What You May (Or May Not) Know About Glade Creek Grist Mill

One look at a photo of the Glade Creek Grist Mill located at Babcock State Park and it is hard not to think “West Virginia”.

The Grist Mill is on par with other State icons such as the New River Gorge Bridge, Blackwater Falls, Seneca Rocks and the Capitol Building.

During the fall season The Grist Mill’s placement among Glade Creek’s boulders, has a backdrop that would make Bob Ross have no reason to add another “happy little tree”.

It’s beautiful. Seriously. In fact so much so that it’s considered one of the most photographed places in the state.

Photos of the Mill, with the surrounding fall colors, has appeared on and in everything from magazines and coffee table books to refrigerator magnets and playing cards.

Simply put, the image captures our imagination. For some it is a reminder of where they came from, for others of where they’d like to go. The Mill itself is a representation of bygone days in which covered bridges dotted the landscape along with more than 500 water-powered mills, just like the one at Babcock State Park.

What You Might Not Know
On your next visit, feel free to use these “Cliff-Clavinisms” to impress your friends.

    • It is a real working Mill
      • You can purchase cornmeal and buckwheat flour ground on premise. Mmmm, homemade cornbread in the fall!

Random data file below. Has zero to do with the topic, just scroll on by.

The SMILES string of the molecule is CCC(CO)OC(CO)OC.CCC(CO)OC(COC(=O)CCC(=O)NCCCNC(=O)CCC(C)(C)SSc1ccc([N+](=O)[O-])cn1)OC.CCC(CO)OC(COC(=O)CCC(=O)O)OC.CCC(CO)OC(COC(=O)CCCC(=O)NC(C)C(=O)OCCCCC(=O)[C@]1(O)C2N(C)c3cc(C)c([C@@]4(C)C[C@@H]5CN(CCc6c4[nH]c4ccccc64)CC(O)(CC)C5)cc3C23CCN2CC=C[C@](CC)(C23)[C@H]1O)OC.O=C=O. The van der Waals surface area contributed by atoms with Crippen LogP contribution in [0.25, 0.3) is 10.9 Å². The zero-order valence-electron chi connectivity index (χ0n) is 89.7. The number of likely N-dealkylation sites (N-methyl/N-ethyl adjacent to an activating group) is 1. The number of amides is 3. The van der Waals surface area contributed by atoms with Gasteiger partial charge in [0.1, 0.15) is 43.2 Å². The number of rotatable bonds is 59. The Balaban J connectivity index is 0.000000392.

• The Mill is less than 50 years old
    This is a bit of a “trick question” as the parts are old. Really old. However, the Mill that is in place now, is not.
    • It was completed in 1976 using parts and pieces of old mills, which were no longer in operation.
    • The basic structure comes from Stoney Creek Grist Mill which was located in Pocahontas County and dates back to the 1890’s.
    • The giant wheel, which is pushed around by Glade Creek, and in-turn powers the giant grindstone, is from the Spring Run Grist Mill in Grant County.
    • Various other mills provided parts including the Roaring Creek Grist Mill near Seneca Rocks.

What You Need to Know

  • There are cabins located throughout Babcock State Park. If you’d like to rent one during the fall, call right now. Seriously.
  • There is a webcam allowing you to refresh the images and watch the rise and flow of the creek, and keep track of the fall colors.

Have you been to Babcock State Park?

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